Here is my question. The 1/2" copper pipe in the joist bay is reasonably accessible by hand and torch. However only about 10" of pipe is exposed in the joist bay and I dont know if there will be any wiggle room or how much wiggle room I need to insert a copper T fitting.

If I cut into the copper, do I need to make 2 cuts and how much exactly should I remove to be sure (a) I can squeeze in the "T", and (b) there is enough surface area touching for a good solder joint.

Is this feasible?

Thanks for your help. Anything else I should know about?

Allen
 
  #4  
Old 07-29-07, 09:25 AM
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Not to worry about the T. If you can't find a T without "stops" inside, file out the "stops" and the T will slide all the way over one pipe half and back to center it afterwards. Sand and flux everything ahead of sliding on the T, and thenm maybe add some more flux at the entrance to each end of the T once in final position. I have had to do many such copper plumbing repairs with stopless connectors for reasons you cite.

Oh. Important!: Obviously with a T, as opposed to just a stopless connector, it is imperative that you have the center cut out of the pipe, say about 3/4 inch, so that when you center it, the water can go up the T!. I have never done a T this way. Only couplings. You would obviously have to have T that does not have hubs on each end, for this theory to work.

But first, by making one cut through your copper line, you will know when you try to spread the two pipe halves apart, if what I suggest is even necesary or not. Maybe there is give there and a conventional T will work for you.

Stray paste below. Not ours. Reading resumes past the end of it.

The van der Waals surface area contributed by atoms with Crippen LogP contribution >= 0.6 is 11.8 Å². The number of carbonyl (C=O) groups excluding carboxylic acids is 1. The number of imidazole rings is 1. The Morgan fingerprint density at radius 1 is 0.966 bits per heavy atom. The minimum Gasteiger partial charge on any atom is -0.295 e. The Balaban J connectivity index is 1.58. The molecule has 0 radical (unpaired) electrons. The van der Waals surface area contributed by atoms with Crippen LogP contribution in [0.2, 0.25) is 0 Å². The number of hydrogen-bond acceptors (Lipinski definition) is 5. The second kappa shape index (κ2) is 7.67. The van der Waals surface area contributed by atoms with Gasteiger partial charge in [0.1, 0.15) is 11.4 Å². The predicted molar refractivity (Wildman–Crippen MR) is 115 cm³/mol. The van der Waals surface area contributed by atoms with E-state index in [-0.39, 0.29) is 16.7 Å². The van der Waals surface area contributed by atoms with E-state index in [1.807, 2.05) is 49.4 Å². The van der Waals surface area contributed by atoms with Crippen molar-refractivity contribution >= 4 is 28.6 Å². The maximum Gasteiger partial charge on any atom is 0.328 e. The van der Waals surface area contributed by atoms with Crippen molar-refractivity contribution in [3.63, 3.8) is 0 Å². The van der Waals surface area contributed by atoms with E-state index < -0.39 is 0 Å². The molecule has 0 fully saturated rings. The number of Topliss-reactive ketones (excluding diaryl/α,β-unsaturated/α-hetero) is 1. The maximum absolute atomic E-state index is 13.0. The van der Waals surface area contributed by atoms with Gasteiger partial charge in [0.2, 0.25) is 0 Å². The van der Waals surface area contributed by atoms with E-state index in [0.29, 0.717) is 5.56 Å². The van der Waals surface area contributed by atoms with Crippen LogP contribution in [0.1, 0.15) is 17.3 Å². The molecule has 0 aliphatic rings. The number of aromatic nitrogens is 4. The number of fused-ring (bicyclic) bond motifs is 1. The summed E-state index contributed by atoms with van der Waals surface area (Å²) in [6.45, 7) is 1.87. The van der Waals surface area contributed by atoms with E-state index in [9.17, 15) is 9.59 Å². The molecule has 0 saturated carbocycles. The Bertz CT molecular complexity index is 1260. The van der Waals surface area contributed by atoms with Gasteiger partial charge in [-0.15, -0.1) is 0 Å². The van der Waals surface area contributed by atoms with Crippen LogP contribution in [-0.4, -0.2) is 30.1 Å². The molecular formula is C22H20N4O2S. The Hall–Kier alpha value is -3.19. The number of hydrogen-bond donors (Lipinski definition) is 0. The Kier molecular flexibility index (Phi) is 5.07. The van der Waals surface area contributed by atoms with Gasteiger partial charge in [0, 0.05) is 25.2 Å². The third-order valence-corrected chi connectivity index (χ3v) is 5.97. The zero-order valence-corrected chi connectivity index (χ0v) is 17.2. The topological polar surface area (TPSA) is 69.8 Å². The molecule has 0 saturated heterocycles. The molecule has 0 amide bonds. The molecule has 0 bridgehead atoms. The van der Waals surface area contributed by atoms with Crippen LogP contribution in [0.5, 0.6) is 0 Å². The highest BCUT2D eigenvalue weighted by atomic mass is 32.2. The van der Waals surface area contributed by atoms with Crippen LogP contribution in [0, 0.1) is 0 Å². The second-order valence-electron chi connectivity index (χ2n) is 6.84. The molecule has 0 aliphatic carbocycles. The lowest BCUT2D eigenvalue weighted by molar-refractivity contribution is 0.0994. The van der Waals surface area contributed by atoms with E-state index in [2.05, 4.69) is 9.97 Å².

Last edited by ecman51; 07-29-07 at 09:32 AM. Reason: Added last two important paragraphs
  #5  
Old 07-29-07, 10:57 AM
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Thanks ecman.

The pipe is at the bottom of the notched joist and rests on what looks like tar paper. The notch is approx 5/8" by 3" passing hot and cold copper. Looks like there is about 1/8" clearance above the tar paper.

Given the tight access, what advice do you have re cutting the pipe so I dont mess it up? Cut with a hacksaw blade in bare hand or mini-handle? There is no room for a mini pipe cutter. Seems like I'll only have one chance to get it right. How much tolerance is there for not-a-perfect cut?

Next question. Once I take the plunge and commit, how do I make sure I get enough water out of the horizontal pipe and without wetting the ceiling below? I am thinking of turning on upper and lower faucets (maybe even all in house to be safe), to let as much as possible drain out, then leave open a path (two faucets only) from front to back of house so I can blow out what's left. Then have rags ready in the joist bay in case of more.

BTW, in another forum, someone suggested I use two slip couplings and make a T with two nipples same size as approx 5" cutout, then solder.

What do you think so far?